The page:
Blogging from EuroBio #2 - The Great States?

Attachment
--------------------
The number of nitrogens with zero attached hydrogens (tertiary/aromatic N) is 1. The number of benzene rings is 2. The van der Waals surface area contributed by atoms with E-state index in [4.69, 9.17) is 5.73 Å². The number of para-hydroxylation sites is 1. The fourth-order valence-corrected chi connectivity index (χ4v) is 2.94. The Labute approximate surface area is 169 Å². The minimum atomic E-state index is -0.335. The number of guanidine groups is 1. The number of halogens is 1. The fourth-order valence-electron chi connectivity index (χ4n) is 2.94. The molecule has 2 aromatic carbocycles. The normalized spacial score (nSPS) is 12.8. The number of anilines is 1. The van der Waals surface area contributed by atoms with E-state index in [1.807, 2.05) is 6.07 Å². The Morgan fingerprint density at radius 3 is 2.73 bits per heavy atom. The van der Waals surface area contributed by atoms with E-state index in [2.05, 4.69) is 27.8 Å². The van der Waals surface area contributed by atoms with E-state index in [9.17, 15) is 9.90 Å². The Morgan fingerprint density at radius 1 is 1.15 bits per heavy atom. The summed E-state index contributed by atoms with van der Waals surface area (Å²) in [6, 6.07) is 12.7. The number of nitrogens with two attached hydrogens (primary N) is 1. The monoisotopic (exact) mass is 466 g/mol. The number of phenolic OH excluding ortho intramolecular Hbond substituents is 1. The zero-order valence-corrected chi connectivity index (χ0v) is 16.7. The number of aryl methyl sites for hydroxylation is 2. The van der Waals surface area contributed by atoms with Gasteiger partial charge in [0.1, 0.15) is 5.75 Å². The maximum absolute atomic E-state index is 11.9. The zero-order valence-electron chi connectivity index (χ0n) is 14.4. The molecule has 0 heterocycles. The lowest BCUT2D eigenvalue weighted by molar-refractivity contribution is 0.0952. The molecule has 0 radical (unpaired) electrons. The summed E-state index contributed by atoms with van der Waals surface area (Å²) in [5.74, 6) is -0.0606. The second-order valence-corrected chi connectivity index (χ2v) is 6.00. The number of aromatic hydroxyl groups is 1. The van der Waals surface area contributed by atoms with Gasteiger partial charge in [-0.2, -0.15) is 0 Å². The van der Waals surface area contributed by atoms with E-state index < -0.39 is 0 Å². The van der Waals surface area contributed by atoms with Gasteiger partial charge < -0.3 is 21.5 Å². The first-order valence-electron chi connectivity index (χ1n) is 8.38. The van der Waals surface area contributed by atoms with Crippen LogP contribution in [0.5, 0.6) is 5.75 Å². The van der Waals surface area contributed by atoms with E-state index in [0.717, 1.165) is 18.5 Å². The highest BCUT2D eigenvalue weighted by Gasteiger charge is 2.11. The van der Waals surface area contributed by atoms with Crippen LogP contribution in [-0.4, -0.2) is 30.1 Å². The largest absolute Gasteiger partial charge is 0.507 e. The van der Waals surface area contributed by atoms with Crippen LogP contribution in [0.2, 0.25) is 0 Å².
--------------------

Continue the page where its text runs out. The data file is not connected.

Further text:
One thing I was definitely surprised by was how many Americans were perusing the booths lectures at EuroBio...especially when I stumbled into the BioPartnering booths which were reserved for collaboration opportunities between industry and academia as well as tech transfer. Over 600 companies were represented as well as 100 academic institutions/organizations participated in the BioPartnering opportunity. It seemed like a decent enough way to fill up empty booth space and encourage further coupling of academia and industry. This morning I attended a conference that analyzed current drug regulations and how they hinder/help the progress of biotechnology.  Christopher Paul Milne of the Tufts University Center for the Study of Drug Development provided a critical look at drug regulations using the 'time is money' approach and stating that while the Critical Path Initiative has lessened some bottlenecks, more guidance by the FDA in terms of 'go/no go' decisions is necessary.  Milne also plead for agency funding from legislative bodies in order to further incentives to innovate and increase success rates. He concluded that right now, trends in time, cost and success rates, especially in the states, for the R&D of new biopharmaceuticals is just not sustainable. Immediately following Milne's lecture was Chris Strutt of GSK who encouraged the European government to be "more like the United States" in their policies and funding (the grass is always greener on the other side). He said that the EU outlook on investment in funding is relatively short-term and driven by cost. Strutt concluded that unless there is a change and a closer alignment to other governments' policies (like ours), the EU will lose not only its attractiveness as a biotech and pharma player in the global market, but also fall far behind us in drug development and delivery. While every agency regulation has its flaw, and there are no correct government policy that will save us all, it was interesting to see how our systems our viewed by Europeans...we must be doing something right. I made sure to stop by the 'Invest in Michigan' booth to pay a brief homage to the states. More to come... MV